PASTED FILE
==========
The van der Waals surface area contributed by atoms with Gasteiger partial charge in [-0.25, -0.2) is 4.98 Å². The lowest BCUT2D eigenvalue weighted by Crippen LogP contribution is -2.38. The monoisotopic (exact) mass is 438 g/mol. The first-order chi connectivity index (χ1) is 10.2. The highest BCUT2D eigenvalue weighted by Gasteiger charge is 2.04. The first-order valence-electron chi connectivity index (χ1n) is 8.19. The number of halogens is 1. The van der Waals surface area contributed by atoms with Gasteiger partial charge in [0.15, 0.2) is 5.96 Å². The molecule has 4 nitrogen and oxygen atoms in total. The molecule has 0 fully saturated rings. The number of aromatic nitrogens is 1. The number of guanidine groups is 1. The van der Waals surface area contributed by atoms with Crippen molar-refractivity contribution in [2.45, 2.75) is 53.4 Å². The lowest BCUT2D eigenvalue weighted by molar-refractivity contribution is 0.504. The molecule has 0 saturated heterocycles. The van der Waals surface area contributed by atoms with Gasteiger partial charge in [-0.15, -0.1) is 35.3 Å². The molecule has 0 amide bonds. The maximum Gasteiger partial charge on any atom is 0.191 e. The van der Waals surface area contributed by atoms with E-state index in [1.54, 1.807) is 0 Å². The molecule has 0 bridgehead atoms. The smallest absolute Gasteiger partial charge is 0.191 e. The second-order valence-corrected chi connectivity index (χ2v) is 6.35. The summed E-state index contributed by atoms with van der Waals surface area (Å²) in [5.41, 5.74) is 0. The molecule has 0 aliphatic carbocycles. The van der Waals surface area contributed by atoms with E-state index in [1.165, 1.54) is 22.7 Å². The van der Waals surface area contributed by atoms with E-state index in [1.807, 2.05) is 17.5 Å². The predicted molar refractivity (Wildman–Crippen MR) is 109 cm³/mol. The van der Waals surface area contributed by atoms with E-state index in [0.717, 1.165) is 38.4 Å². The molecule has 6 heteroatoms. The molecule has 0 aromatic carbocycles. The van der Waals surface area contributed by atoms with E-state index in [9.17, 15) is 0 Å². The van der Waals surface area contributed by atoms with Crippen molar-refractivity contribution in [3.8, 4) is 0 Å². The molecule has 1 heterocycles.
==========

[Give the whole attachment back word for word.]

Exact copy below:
The van der Waals surface area contributed by atoms with Gasteiger partial charge in [-0.25, -0.2) is 4.98 Å². The lowest BCUT2D eigenvalue weighted by Crippen LogP contribution is -2.38. The monoisotopic (exact) mass is 438 g/mol. The first-order chi connectivity index (χ1) is 10.2. The highest BCUT2D eigenvalue weighted by Gasteiger charge is 2.04. The first-order valence-electron chi connectivity index (χ1n) is 8.19. The number of halogens is 1. The van der Waals surface area contributed by atoms with Gasteiger partial charge in [0.15, 0.2) is 5.96 Å². The molecule has 4 nitrogen and oxygen atoms in total. The molecule has 0 fully saturated rings. The number of aromatic nitrogens is 1. The number of guanidine groups is 1. The van der Waals surface area contributed by atoms with Crippen molar-refractivity contribution in [2.45, 2.75) is 53.4 Å². The lowest BCUT2D eigenvalue weighted by molar-refractivity contribution is 0.504. The molecule has 0 saturated heterocycles. The van der Waals surface area contributed by atoms with Gasteiger partial charge in [-0.15, -0.1) is 35.3 Å². The molecule has 0 amide bonds. The maximum Gasteiger partial charge on any atom is 0.191 e. The van der Waals surface area contributed by atoms with E-state index in [1.54, 1.807) is 0 Å². The molecule has 0 bridgehead atoms. The smallest absolute Gasteiger partial charge is 0.191 e. The second-order valence-corrected chi connectivity index (χ2v) is 6.35. The summed E-state index contributed by atoms with van der Waals surface area (Å²) in [5.41, 5.74) is 0. The molecule has 0 aliphatic carbocycles. The van der Waals surface area contributed by atoms with E-state index in [1.165, 1.54) is 22.7 Å². The van der Waals surface area contributed by atoms with E-state index in [1.807, 2.05) is 17.5 Å². The predicted molar refractivity (Wildman–Crippen MR) is 109 cm³/mol. The van der Waals surface area contributed by atoms with E-state index in [0.717, 1.165) is 38.4 Å². The molecule has 6 heteroatoms. The molecule has 0 aromatic carbocycles. The van der Waals surface area contributed by atoms with E-state index in [9.17, 15) is 0 Å². The van der Waals surface area contributed by atoms with Crippen molar-refractivity contribution in [3.8, 4) is 0 Å². The molecule has 1 heterocycles.